Today is the first in a series of posts about artists and how they tell story through their work. This is a great project because it has given me a little window into their souls. Over the next few weeks I will post a different artist’s interview so that we can see how people who use different mediums celebrate story.

Come with me and let’s take a peek together!


SR: I’m so excited that you have taken the time to share! Can you tell us a little bit about who you are? Screenshot_2016-02-12-10-55-13

Artist: My name is Anna Napier-Hood and I am an Art Teacher and practicing artist in Charlotte, North Carolina. I also do quite a bit of hand carved block printing.

SR: Why is art important to you?

Artist: Art is important to me because it allows me to get in touch with a very primal place in the brain that helps me understand and sort the world around me.  It helps me form opinions and express emotions that need to be expressed.

SR: What is the medium you work with the most and how did it become “your” medium?

Artist: My degree is in printmaking and most of my work is either graphite drawings or block printing; although I sometimes paint or use water-soluble graphite.  Simple drawing became my media in my first years in school when I realized my weakest area was rendering images accurately (basically—I couldn’t draw).  So, I made it my major (drawing and printmaking go hand in hand and are combined into one major at most schools) at University of North Carolina at Charlotte and really found that I excelled within it. It became how I was able to best express myself.

SR: How do you express story through your medium?

Artist: Story in art is very different than story in film or literature.  While some forms of art, like illustration, can give the viewer a broader spectrum of information, most pieces of art are snap shots of single events or parts of stories.  For me, most of my art is a non-fiction story that expresses little moments in my life that have had an impact on me. For example: I had a very unique up bringing that included lots of different countries and cultures. In my adult life, I am drawn to these bits of my “story” and I like to make them real again through drawings.

Specifically, I have worked on a series of drawings of only African animals.  As a little kid living in different countries the things I remember the most are the crazy little moments like a baboon chillin’ on our back fence eating orange slices. daddy's rhino This animal imagery is still vivid in my mind 30 years later.  I can recount that old story simply through a drawing.  The action of making the drawing transports me back to the original event, and I can visit with the people who were a part of it.  I can relive the story just like it was a movie or book over the period of creating that piece.  The end product is an amazing flash of “story” every time I see it.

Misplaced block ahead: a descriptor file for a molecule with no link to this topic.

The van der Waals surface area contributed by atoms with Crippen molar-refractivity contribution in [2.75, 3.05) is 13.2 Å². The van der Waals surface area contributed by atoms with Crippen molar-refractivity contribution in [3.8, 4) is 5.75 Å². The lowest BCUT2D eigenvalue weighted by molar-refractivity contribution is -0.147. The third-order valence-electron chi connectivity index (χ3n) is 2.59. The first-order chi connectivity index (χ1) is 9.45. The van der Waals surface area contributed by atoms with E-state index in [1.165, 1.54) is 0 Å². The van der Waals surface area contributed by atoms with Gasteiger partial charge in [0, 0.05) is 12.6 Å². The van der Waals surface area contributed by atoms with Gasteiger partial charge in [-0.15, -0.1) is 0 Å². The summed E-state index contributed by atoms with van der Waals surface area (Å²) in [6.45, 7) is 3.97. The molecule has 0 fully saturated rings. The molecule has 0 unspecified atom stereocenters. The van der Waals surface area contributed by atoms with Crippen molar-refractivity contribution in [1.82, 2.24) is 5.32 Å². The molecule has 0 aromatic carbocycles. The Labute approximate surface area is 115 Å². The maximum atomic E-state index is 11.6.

Beyond those cultural events, most of my art are mementos or souvenirs of little events that have stuck in my mind.  These events are either about my own life, or others lives I am watching around the world. They are markers of a giant connected plot line in our collective “story” as an entire population.  They may not be chronological or seem to have relevance to each other, but as a whole they will tell a biography of the time I have been on the earth, good or bad, interesting or dull, happy or sad.


SR: Just for fun, and because this is what we talk about in The Story Realm:

Currently: What is your favorite:
a. book: The Little Prince by Antoine de Saint-Exupéry .  I read this book frequently as an art teacher because I feel like it keeps my mind close to the little guys that I try to teach every day.

b. movie: The Place Beyond the Pines by Derek Cianfrance.

c. TV show: Transgender. Though this show is full of controversial issues and very adult subject matter, at its core it is a story of adult children struggling with their own lives while taking care of aging parents.  It’s about multi-generational family problems that date back to before the 1st world war.  It’s about how your faith fits in with life choices others are making around you.  It’s about the different stages of life we will all go through.  It’s beautiful.  And the music in it tells its own story. (Rating: R for language, sexuality and adult situations)



HoodlumPrints -block printing stationary



(Please take the time to visit the link to Anna’s Etsy shop: HoodlumPrints and see her block print stationary. Those same salish orcaprints are available on different types of merchandise at RedBubble under the same shop name.)





I am so thankful to Anna for taking the time to share with us a glimpse of her artistic view and journey. What amazing things are the mind and creativity! How sadly grey our lives would be without the ability to engender story in so many ways. And how gloriously and miraculously unique each of us were created to be and that we are given the ability to reflect that in our own artistic creations. I hope you will check in next week to read about our next artist’s story.